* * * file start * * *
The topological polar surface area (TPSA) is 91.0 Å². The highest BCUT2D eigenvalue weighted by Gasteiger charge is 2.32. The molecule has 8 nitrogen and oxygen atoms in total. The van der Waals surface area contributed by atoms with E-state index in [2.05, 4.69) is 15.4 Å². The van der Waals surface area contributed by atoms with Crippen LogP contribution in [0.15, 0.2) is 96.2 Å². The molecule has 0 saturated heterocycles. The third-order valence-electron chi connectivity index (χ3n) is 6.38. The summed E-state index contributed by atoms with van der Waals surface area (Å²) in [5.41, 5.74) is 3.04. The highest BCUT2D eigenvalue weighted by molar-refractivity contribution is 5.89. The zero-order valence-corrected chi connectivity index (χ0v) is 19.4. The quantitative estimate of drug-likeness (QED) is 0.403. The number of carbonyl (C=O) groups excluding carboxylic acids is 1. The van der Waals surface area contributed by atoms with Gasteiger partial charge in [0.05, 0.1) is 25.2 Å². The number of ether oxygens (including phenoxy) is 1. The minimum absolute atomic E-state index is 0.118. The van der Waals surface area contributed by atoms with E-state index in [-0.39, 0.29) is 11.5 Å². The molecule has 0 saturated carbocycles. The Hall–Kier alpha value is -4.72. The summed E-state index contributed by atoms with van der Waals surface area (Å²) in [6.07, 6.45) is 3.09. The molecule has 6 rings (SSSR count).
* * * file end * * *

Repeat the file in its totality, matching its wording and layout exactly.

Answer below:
The topological polar surface area (TPSA) is 91.0 Å². The highest BCUT2D eigenvalue weighted by Gasteiger charge is 2.32. The molecule has 8 nitrogen and oxygen atoms in total. The van der Waals surface area contributed by atoms with E-state index in [2.05, 4.69) is 15.4 Å². The van der Waals surface area contributed by atoms with Crippen LogP contribution in [0.15, 0.2) is 96.2 Å². The molecule has 0 saturated heterocycles. The third-order valence-electron chi connectivity index (χ3n) is 6.38. The summed E-state index contributed by atoms with van der Waals surface area (Å²) in [5.41, 5.74) is 3.04. The highest BCUT2D eigenvalue weighted by molar-refractivity contribution is 5.89. The zero-order valence-corrected chi connectivity index (χ0v) is 19.4. The quantitative estimate of drug-likeness (QED) is 0.403. The number of carbonyl (C=O) groups excluding carboxylic acids is 1. The van der Waals surface area contributed by atoms with Gasteiger partial charge in [0.05, 0.1) is 25.2 Å². The number of ether oxygens (including phenoxy) is 1. The minimum absolute atomic E-state index is 0.118. The van der Waals surface area contributed by atoms with E-state index in [-0.39, 0.29) is 11.5 Å². The molecule has 0 saturated carbocycles. The Hall–Kier alpha value is -4.72. The summed E-state index contributed by atoms with van der Waals surface area (Å²) in [6.07, 6.45) is 3.09. The molecule has 6 rings (SSSR count).